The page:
The Autobiography of Benjamin Franklin
by Benjamin Franklin
The Autobiography of Benjamin Franklin Principles Quotes
How we cite our quotes: Citations follow this format: (Part.Paragraph)
The Breaking into this Money of Vernon's was one of the first great Errata of my Life. And this Affair show'd that my Father was not much out in his Judgment when he suppos'd me too Young to manage Business of Importance. (1.48)
Again, Franklin's father is right: he's got some growing up to do and some big stuff to work on. But also, when Franklin screws up, he does it big time, and he's not afraid to own up to it. This isn't just borrowing money, Franklin's taking it without permission. It's almost stealing. He's breaking the trust Vernon has in him, and because of how many times Franklin brings this up and harps on it, we know how much he regrets this error later.
Before I enter upon my public Appearance in Business, it may be well to let you know the then State of my Mind, with regard to my Principles and Morals, that you may see how far those influenc'd the future Events of my Life. (1.88)
Well, this isn't exactly cocktail party chitchat. Nor is it the kind of thing you'd want to hear on a first date. Indeed, this kind of statement isn't for the faint of heart, which is maybe why Franklin doesn't hit us with it until he's most of the way through Part 1. What it does, when it shows up, is reveal to us the connection Franklin's making between his inner self and his actions, and impresses on us that this link between the two is a really important part of how he's telling his story.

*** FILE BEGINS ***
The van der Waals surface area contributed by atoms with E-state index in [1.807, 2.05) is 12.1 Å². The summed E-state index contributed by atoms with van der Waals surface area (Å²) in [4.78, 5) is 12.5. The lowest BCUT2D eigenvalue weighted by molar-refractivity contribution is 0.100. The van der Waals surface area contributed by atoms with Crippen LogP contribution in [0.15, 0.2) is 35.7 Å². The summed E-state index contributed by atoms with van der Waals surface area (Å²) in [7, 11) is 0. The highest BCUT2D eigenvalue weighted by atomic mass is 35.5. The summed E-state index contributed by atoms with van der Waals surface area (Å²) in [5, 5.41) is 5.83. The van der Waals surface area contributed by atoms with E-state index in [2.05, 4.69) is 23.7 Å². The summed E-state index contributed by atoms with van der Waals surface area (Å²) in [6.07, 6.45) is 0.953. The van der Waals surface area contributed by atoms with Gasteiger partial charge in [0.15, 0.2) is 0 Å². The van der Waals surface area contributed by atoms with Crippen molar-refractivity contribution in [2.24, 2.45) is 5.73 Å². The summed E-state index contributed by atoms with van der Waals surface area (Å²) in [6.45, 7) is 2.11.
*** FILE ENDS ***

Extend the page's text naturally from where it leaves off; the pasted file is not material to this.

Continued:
I grew convinc'd that Truth, Sincerity and Integrity in Dealings between Man and Man, were of the utmost Importance to the Felicity of Life, and I form'd written Resolutions, (which still remain in my Journal Book) to practice them ever while I lived. (1.89)
Sounds familiar; we might have the same kind of thoughts on New Year's Eve – resolve to do better, be better, etc. But Franklin seems more invested in this kind of self-improvement, working on it actively and in the long term. Something for us to think about is how much these qualities of "Truth, Sincerity, and Integrity" show up in the Autobiography, and whether Franklin seems to have achieved good, consistent practice of them.